Due to the large number of VR headsets that will be released this year and next year, I came up with the idea of what improvements and innovations we can expect in the next 2-5 years.
What resolutions will be possible for displays until 2025?
Maybe 6K or even 8K per eye and 210 degrees FOV?
Especially which resolution for displays in sizes from 5 to 5.5 inches?
Does Pimax perhaps already have plans or ideas in this direction? From experience I think that Pimax will play a big role, because they always try to reach the end of what is technically possible. With other manufacturers it will take longer. Of course pimax will have to work on their construction sites first, but if we expect cutting edge technology, then it is most likely to come from Pimax themself in the next few years.
Maybe @PimaxUSA and @SweViver could tell us something about the future development of Pimax VR Headsets and what we can except in the next 2-5 years from Pimax themself or in general.
It would also be very interesting to hear about any existing plans for future pimax headsets.
A big thank you in advance to @PimaxUSA and @SweViver for their participation in this discussion.
I would like to see a HMD like the 8kx with higher refreshrate (~120Hz) on large FOV without distortion. Great “binocular overlap” for very intense immersion. The displays doesnt even need to be Oled… = then please take all my money!
I’m thinking about wireless using WiFi 6E. OLEDs with RGB stripe. Maybe microLEDs in 2025 which enable HDR displays. I also see a huge potential for high resolution low-latency video passtrough with realtime depth maps that would allow perfect mixed reality experiences. But we should not only look at future hardware specs. Having the right software will be as important. Here I see a huge benefit in applying even more deep learning for hand tracking or object identification. We will be using cominations of eye tracking, hand tracking and voice recognition to control our apps. Advanced eye tracking will utilize saccades and blinking for redirected walking in smaler places. More advanced brain wave sensors build into the face cushion will enable better prediction of movements which is important to bring the overall latency of cloud rendering approaches into an acceptable range.
Well I think 120 hz is pretty much optimal already, most don’t seem to see the difference between 120 and 144, let alone even higher. Also, 4k per eye will be really nice but will 8k make it that much better? I think we either have hit or are are hitting soon the optimal values there, or at least, for the majority of the population.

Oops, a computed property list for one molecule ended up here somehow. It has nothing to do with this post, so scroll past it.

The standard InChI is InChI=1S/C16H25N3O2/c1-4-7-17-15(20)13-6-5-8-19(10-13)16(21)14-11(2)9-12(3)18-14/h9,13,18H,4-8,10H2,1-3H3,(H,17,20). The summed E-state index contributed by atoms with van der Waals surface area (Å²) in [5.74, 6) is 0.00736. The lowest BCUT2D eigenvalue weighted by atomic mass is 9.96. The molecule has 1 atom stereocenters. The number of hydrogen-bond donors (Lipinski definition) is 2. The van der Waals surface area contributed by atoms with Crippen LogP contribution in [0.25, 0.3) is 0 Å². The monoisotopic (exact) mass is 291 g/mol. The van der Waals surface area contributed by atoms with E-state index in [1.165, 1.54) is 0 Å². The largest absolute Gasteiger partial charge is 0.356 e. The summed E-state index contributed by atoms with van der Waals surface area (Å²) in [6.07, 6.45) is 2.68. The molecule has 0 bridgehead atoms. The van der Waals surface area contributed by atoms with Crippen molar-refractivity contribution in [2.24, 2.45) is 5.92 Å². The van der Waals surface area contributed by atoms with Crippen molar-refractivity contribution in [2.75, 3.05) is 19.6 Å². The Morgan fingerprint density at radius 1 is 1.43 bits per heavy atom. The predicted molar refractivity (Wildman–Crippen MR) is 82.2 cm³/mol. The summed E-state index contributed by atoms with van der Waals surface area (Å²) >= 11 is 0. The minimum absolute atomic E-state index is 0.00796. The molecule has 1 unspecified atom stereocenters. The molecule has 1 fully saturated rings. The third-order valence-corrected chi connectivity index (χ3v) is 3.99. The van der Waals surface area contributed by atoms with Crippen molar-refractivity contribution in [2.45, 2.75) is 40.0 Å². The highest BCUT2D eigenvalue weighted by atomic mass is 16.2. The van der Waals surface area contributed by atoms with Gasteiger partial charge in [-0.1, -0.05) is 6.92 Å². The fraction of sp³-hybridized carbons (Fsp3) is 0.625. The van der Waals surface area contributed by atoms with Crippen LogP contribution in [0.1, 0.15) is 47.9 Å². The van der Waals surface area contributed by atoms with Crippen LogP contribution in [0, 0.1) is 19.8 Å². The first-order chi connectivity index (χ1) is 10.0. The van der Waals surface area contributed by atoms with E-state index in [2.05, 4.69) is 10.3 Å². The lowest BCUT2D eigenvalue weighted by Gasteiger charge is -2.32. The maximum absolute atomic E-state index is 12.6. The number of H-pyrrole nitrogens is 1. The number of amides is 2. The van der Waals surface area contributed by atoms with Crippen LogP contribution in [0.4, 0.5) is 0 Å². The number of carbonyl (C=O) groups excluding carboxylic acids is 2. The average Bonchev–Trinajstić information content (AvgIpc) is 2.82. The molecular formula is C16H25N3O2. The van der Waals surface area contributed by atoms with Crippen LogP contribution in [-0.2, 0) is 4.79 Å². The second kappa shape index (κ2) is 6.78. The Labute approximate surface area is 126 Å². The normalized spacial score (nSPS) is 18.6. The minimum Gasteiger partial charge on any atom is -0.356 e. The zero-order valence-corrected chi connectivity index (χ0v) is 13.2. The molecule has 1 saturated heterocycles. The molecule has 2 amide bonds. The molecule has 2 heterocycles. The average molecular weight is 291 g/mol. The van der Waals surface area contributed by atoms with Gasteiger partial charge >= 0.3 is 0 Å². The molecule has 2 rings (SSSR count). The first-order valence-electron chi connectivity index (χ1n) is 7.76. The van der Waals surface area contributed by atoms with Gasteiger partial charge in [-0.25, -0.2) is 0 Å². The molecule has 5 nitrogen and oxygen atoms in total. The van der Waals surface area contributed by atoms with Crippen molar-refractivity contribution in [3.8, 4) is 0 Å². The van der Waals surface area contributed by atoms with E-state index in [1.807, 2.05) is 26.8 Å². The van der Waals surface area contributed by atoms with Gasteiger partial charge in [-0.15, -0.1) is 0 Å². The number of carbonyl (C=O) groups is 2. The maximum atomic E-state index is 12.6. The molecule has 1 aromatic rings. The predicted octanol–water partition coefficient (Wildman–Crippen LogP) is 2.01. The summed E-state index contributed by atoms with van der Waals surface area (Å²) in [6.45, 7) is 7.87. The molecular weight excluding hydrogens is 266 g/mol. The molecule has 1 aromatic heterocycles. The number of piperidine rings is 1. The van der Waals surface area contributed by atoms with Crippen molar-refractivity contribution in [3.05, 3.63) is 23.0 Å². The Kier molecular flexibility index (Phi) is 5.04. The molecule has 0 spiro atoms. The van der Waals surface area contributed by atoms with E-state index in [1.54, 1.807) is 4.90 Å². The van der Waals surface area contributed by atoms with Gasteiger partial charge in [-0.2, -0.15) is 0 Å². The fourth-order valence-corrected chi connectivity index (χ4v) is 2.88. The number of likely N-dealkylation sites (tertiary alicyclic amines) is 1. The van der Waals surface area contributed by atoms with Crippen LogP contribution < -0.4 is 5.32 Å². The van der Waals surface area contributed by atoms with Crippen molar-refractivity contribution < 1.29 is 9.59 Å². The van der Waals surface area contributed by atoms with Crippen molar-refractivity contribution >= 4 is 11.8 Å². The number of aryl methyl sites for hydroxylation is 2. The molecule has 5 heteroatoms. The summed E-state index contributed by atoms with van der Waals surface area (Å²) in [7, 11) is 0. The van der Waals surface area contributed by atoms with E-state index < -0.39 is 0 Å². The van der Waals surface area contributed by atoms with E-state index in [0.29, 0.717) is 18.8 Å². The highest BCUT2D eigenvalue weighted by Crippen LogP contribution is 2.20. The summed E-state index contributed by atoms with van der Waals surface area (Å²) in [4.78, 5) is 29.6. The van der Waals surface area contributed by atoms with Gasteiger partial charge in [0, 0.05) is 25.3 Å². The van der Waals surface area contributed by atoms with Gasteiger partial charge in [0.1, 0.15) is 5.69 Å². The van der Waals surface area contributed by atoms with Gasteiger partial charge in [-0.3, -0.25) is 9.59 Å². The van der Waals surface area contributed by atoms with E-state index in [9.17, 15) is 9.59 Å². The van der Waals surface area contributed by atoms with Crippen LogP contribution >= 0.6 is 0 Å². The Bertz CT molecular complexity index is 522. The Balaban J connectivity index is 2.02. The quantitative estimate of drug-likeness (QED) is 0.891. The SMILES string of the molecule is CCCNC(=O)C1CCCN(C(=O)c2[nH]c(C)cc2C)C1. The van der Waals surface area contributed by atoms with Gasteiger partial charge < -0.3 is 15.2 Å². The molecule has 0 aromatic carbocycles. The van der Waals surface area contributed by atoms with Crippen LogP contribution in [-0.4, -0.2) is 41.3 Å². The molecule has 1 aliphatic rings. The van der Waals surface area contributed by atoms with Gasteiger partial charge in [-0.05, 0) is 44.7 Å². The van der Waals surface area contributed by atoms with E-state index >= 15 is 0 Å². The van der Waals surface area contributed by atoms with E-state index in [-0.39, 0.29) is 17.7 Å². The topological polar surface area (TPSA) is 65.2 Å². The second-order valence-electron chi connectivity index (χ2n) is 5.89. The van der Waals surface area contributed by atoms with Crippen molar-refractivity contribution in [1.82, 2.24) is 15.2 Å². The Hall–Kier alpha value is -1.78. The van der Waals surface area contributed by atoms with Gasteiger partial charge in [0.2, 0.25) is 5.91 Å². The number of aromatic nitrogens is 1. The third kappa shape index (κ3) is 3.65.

Things I’d like to see improved:
Lenses (distortion free, higher FoV)
Comfort (for example weight and size)
I think these factors are soon going to be more important than just pumping up the refresh rate and resolution. And indeed varifocus, like @Axacuatl mentioned, is going to be a big thing.
Chromatic aberration correction for Pimax headsets is done in software. Lenses-off photos by SweViver clearly showed this, to such a significant fraction of the display, it still shocks me that it can be done to single-pixel accuracy.
The benefit of mirrors would be that they can be made from lightweight honeycomb carbon fiber composites, milled to exactly the correct profile, polished, and sputter coated. Then if the displays are semi-transparent OLED, you can put them right in front of the eyes, resulting in a VR headset that looks like a huge box, but in fact is far lighter weight, and places the remaining heavy components (glass/silicon panel displays) in the least topheavy locations.
Thing is, you have to keep in mind geometric disadvantage and total weight are the problems, not size.
What is required for good immersion? Biological restrictions define the limit.
Horizontal binocular FOV is about 214°, one eye requires 120° (monocular) FOV Vertical monocular FOV is 130°, +60°~70 and -70~80.
The binoclular 3D view is horizontal about 90°.
Condition: look straight forward. That´s not the way it works.
Additional we can move our eyes, abduction about 50°, depression about 60°, elevation about 45°. That does not broaden the binocular FOV but broadens the 3D view, that need to be rendered.
Because we can move our eyes, add horizontal 90° 3D view and 50° abduction, Your result will be horizontal 140° and vertical 60° plus 105° equals 165° overlap of the required displays.
Because of sharp view in a limited area, that horizontal area round about 100° requires higher resolution for better immersion. The regions outside sharp view require lower resolution.
So an eye tracking is required, to enable foveated rendering. That excludes all sniper solutions like hololens etc.
Additionally I think, we need AR VR combined and easily changed. For Full immersion, even for concentrated work, not only for games, VR is required. For a lot of future applications we will have a mixture of AR and VR.
A very important requirement is, You need to have a solution that enables to wear glasses, or to compensate eye-illnesses like myopic or hyperopic in a fair range.
Because AR relies on transparent displays, I expect LED displays. Because of VR solution we need a shutter function for the eyes, I expect something in design of steam punk googles.
Have a look at the panasonic google design, then combine with 210 Fov and Varjo foveated rendering and multidisplay solution, take something StarVR in, add Pimax FOV. It should be lightwight, and wireless, lagfree, seamless display sync without stuttering or framedrops.
That would replace any monitor and TV, a true killer application.